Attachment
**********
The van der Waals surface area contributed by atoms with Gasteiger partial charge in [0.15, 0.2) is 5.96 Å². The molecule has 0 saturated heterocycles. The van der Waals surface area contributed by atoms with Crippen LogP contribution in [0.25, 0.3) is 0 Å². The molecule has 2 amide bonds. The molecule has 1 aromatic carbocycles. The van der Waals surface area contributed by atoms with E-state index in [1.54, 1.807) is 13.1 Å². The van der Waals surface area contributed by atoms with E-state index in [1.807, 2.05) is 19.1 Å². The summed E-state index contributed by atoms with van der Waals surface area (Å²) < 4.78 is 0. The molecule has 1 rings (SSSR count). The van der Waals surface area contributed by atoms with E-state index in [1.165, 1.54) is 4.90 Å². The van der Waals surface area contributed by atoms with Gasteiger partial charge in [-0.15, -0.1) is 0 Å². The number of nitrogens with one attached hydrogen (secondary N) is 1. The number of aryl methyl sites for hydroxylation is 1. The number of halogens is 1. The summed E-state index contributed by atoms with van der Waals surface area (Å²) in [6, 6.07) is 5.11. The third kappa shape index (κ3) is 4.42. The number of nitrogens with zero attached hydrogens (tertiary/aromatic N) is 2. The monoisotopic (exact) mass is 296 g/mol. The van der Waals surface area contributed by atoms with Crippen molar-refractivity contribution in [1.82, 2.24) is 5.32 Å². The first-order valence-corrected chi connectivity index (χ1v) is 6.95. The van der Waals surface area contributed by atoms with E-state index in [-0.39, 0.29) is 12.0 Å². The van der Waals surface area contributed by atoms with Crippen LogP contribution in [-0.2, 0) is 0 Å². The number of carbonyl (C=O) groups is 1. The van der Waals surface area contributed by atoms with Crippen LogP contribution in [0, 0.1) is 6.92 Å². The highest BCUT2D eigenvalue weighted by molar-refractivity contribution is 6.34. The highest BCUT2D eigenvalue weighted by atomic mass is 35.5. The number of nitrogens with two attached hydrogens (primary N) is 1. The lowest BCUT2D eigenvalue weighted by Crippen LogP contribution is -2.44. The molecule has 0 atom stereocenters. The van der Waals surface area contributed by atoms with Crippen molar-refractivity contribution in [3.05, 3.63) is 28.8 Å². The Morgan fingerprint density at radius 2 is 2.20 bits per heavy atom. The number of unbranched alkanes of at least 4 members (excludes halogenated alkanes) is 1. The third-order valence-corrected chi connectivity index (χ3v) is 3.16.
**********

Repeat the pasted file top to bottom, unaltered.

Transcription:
The van der Waals surface area contributed by atoms with Gasteiger partial charge in [0.15, 0.2) is 5.96 Å². The molecule has 0 saturated heterocycles. The van der Waals surface area contributed by atoms with Crippen LogP contribution in [0.25, 0.3) is 0 Å². The molecule has 2 amide bonds. The molecule has 1 aromatic carbocycles. The van der Waals surface area contributed by atoms with E-state index in [1.54, 1.807) is 13.1 Å². The van der Waals surface area contributed by atoms with E-state index in [1.807, 2.05) is 19.1 Å². The summed E-state index contributed by atoms with van der Waals surface area (Å²) < 4.78 is 0. The molecule has 1 rings (SSSR count). The van der Waals surface area contributed by atoms with E-state index in [1.165, 1.54) is 4.90 Å². The van der Waals surface area contributed by atoms with Gasteiger partial charge in [-0.15, -0.1) is 0 Å². The number of nitrogens with one attached hydrogen (secondary N) is 1. The number of aryl methyl sites for hydroxylation is 1. The number of halogens is 1. The summed E-state index contributed by atoms with van der Waals surface area (Å²) in [6, 6.07) is 5.11. The third kappa shape index (κ3) is 4.42. The number of nitrogens with zero attached hydrogens (tertiary/aromatic N) is 2. The monoisotopic (exact) mass is 296 g/mol. The van der Waals surface area contributed by atoms with Crippen molar-refractivity contribution in [1.82, 2.24) is 5.32 Å². The first-order valence-corrected chi connectivity index (χ1v) is 6.95. The van der Waals surface area contributed by atoms with E-state index in [-0.39, 0.29) is 12.0 Å². The van der Waals surface area contributed by atoms with Crippen LogP contribution in [-0.2, 0) is 0 Å². The number of carbonyl (C=O) groups is 1. The van der Waals surface area contributed by atoms with Crippen LogP contribution in [0, 0.1) is 6.92 Å². The highest BCUT2D eigenvalue weighted by molar-refractivity contribution is 6.34. The highest BCUT2D eigenvalue weighted by atomic mass is 35.5. The number of nitrogens with two attached hydrogens (primary N) is 1. The lowest BCUT2D eigenvalue weighted by Crippen LogP contribution is -2.44. The molecule has 0 atom stereocenters. The van der Waals surface area contributed by atoms with Crippen molar-refractivity contribution in [3.05, 3.63) is 28.8 Å². The Morgan fingerprint density at radius 2 is 2.20 bits per heavy atom. The number of unbranched alkanes of at least 4 members (excludes halogenated alkanes) is 1. The third-order valence-corrected chi connectivity index (χ3v) is 3.16.